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Upon starting my research, my knowledge of Wilber Stilwell was very base level; I knew that he was Chair of the Department of Art for over 30 years, I had heard that he had won a Medal of Honor, awarded by First Lady Johnson, for his dedication to art education, and there’s a student exhibition every year in his honor. As my research went on, and I got a greater sense of Wilber, I realized that there’s much more to the story than the headlines. Somewhere along the way, we’ve forgotten many of his efforts. The first of these I’d like to share is Wilber Stilwell as an inventor.

            From the beginning of the collection until the end, Wilber was overflowing with innovation. Scrawled in the margins of every page are notes that imagine the possibilities to surpass the limitations of our everyday lifestyle. He wasn’t alone, either; his wife, Gladys, had an innovative side as well, pioneering different gadgets to make life easier. She was particularly interested in fashion design and pursued a patent for a hem measuring tool. It’s obvious, and heartwarming, that the pair were inspired by one another, and supported each other’s creative endeavors. 

            During his time as a student at the Kansas City Art Institute, Wilber experimented with inventive techniques to inform his artwork – this includes trial and error with his Transfer Wax process, and the Blottergraph. The Blottergraph would later become a staple in many classrooms as an introduction to relief printing. Wilber even developed his own color wheel after much experimentation.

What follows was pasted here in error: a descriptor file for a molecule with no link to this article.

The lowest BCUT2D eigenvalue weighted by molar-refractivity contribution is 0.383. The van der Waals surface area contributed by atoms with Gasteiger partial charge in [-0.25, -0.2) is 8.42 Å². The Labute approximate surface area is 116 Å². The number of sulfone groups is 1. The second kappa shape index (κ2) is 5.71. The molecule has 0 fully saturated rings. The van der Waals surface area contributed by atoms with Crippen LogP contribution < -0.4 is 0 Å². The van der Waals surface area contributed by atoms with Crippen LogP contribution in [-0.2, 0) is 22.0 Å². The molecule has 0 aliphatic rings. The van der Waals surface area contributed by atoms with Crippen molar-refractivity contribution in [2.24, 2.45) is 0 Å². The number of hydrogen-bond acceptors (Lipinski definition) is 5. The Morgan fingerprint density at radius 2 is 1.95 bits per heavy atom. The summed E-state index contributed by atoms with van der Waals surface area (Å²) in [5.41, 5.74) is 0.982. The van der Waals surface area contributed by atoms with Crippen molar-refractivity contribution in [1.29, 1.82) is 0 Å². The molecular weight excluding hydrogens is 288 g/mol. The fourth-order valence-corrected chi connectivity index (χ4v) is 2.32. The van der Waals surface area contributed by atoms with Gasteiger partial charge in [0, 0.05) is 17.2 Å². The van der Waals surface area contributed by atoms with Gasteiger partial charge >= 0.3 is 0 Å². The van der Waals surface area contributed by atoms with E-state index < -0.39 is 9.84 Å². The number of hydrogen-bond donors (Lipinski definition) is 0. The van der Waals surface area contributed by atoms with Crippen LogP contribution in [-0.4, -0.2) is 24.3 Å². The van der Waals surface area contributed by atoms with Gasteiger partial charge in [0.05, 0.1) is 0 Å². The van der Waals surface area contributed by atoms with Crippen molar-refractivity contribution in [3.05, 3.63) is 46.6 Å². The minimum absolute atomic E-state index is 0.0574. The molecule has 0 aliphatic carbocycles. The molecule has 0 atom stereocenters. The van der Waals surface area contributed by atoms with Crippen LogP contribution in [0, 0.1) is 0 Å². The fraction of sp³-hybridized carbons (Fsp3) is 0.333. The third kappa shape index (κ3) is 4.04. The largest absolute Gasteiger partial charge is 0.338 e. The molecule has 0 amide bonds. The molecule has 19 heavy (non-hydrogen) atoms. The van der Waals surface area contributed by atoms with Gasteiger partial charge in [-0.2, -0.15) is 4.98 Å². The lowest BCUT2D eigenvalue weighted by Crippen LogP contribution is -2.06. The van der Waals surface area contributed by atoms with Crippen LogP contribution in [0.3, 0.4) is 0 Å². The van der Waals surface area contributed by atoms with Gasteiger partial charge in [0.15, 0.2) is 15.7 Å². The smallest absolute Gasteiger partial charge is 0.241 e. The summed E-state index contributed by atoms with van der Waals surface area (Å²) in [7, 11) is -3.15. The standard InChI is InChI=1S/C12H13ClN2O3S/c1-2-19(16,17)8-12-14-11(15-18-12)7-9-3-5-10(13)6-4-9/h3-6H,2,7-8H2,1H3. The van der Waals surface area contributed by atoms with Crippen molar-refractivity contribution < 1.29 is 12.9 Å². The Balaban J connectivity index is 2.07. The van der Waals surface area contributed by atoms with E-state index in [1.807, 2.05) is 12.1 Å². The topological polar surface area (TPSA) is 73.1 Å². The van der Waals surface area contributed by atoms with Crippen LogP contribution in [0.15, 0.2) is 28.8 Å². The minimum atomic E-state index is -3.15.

Gladys and Wilber becoming parents seemed to have spurred more inspiration for their inventions. They clearly had a passion for making art safe and accessible for children and young adults. Many of these techniques found their home in classrooms, especially after they were published in art process magazines. It was around this time that Wilber developed the idea of the “Safe-T-Scissors.” Wilber was in contact with attorneys and material companies throughout this time, to see if this was even possible. He created hundreds of sketches, and after much trial and error, was granted a patent for the invention. The safety scissors, something we’ve all probably used at some point or another, were a revolutionary possibility, and eventual reality. Below is the official patent found in Box 9, Folder 41.

            Behind the success of their inventions was a fair amount of failure and rejection. There is a significant amount of correspondence in which their lawyers told them their inventions were unpatentable, or that the idea didn’t hold enough merit for a company to invest money into. Throughout all of this, Wilber and Gladys persevered for their passions. 

            During a tumultuous economy, and a lack of state funding for education, Wilber and Gladys utilized accessible materials, like tin foil, basic crayons, freezer paper, even face powder, to help students make “fine art” without access to the prestigious materials usually utilized. In all of this lies a profound lesson: There can and often will be adversity and rejection in our lives, but it can lead to greater inspiration and success.

#ASummerOfStilwell

Here’s a link to the finding aid for the collection I’m researching.    https://archives.usd.edu/repositories/2/resources/99